The First Rule of Etiquette

Stayce Wagner, owner and founder, Spencer Crane Etiquette, LLC

By Stayce Wagner, Spencer Crane Etiquette, LLC

The sheriffs and movers who refused to evict 103-year-old Vinia Hall and her 83-year-old daughter from the Atlanta home that they have shared for fifty years understand. They understand that having good manners isn’t always about power handshakes and proper introductions.

Sometimes, demonstrating good manners is just about doing the right thing. Yes, being able to identify your oyster fork at a formal business dinner is a very good thing, but it will ultimately serve no purpose if you don’t treat others with kindness, understanding and respect. In my etiquette practice, I call the philosophy of making kindness and consideration the top priority in your interactions with others “The First Rule of Etiquette.”

I had the privilege of being the granddaughter of a woman whose life embodied this rule. My mother’s mother was not a rich lady, but she was a great lady. The home she shared with my grandfather was modest in size, but her heart was large and full of love.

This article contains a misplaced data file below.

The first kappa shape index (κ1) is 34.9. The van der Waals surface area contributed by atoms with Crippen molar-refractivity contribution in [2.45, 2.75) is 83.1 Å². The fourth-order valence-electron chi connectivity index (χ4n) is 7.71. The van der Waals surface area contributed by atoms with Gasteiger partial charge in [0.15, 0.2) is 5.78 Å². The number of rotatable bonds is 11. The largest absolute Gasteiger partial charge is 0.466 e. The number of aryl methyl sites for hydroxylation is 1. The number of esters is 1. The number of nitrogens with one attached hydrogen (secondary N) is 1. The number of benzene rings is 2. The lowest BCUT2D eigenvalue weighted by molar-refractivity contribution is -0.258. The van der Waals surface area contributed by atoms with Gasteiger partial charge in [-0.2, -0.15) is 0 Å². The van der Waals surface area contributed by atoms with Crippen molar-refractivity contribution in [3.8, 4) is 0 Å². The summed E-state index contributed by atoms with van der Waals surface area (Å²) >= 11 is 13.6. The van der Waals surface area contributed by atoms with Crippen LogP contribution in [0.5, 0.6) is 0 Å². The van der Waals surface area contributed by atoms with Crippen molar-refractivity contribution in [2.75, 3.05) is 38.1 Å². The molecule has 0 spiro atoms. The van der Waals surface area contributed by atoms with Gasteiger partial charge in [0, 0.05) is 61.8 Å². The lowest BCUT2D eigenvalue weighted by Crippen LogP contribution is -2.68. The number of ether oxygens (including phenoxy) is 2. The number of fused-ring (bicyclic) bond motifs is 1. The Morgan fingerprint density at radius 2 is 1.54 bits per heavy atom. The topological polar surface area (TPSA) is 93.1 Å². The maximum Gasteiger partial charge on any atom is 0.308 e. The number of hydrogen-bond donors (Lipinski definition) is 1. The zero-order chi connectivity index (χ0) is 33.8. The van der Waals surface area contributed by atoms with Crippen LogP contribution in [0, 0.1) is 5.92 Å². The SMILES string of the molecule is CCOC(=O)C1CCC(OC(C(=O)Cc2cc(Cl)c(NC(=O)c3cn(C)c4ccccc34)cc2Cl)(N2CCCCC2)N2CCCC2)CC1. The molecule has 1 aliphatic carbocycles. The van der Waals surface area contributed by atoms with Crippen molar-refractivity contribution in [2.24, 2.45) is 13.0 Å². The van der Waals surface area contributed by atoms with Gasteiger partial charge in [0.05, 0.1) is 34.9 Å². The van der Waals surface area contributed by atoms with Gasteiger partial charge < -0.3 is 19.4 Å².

I can still see and smell the ever-present freshly baked coconut cake (and the yellow cake with chocolate icing for those of us who did not like coconut) sitting on top of the deep freezer in her kitchen waiting for whomever was going to have the pleasure of being in her company.

There was no such thing as an uninvited guest in my grandmother’s house. Neighbors, friends and family would drop by on a seemingly daily basis – and at odd hours – confident that they would be received with a smile. And whether the visitor stayed five minutes or an hour or two, my grandmother would stop whatever she had been doing before they arrived to happily entertain and feed them until they were ready to leave. Her sweetness and warmth made every guest feel as if she had been waiting all day just to see them.

When she passed away, it was standing room only at the church where she had been a member for forty years. Generations of family and friends crowded into the little church to honor the woman who had made each of us feel special and loved.

My grandmother understood. She knew that the foundation of good manners is not in a handshake or a greeting. Rather, it is in the kindness and consideration that you show to others. It is in the love that you share.

Happy Holidays!

This blog was originally published on The Estrin Report.

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